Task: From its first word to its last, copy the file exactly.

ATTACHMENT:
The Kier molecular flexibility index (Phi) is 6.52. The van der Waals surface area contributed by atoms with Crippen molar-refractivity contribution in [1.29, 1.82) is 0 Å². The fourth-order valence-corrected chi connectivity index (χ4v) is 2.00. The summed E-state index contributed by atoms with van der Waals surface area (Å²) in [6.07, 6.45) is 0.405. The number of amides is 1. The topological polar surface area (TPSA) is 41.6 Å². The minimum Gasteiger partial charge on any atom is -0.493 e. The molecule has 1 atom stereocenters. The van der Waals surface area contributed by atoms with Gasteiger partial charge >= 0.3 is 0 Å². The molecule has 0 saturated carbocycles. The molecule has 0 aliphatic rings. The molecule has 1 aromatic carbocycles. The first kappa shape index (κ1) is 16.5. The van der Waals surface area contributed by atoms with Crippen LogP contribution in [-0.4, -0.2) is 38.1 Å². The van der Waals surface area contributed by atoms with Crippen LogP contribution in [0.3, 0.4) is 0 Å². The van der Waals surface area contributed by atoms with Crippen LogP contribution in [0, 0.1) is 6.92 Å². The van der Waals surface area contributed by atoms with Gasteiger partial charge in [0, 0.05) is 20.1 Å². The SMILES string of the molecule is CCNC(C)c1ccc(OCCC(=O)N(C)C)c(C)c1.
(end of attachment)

The Kier molecular flexibility index (Phi) is 6.52. The van der Waals surface area contributed by atoms with Crippen molar-refractivity contribution in [1.29, 1.82) is 0 Å². The fourth-order valence-corrected chi connectivity index (χ4v) is 2.00. The summed E-state index contributed by atoms with van der Waals surface area (Å²) in [6.07, 6.45) is 0.405. The number of amides is 1. The topological polar surface area (TPSA) is 41.6 Å². The minimum Gasteiger partial charge on any atom is -0.493 e. The molecule has 1 atom stereocenters. The van der Waals surface area contributed by atoms with Gasteiger partial charge >= 0.3 is 0 Å². The molecule has 0 saturated carbocycles. The molecule has 0 aliphatic rings. The molecule has 1 aromatic carbocycles. The first kappa shape index (κ1) is 16.5. The van der Waals surface area contributed by atoms with Crippen LogP contribution in [-0.4, -0.2) is 38.1 Å². The van der Waals surface area contributed by atoms with Crippen LogP contribution in [0.3, 0.4) is 0 Å². The van der Waals surface area contributed by atoms with Crippen LogP contribution in [0, 0.1) is 6.92 Å². The van der Waals surface area contributed by atoms with Gasteiger partial charge in [0, 0.05) is 20.1 Å². The SMILES string of the molecule is CCNC(C)c1ccc(OCCC(=O)N(C)C)c(C)c1.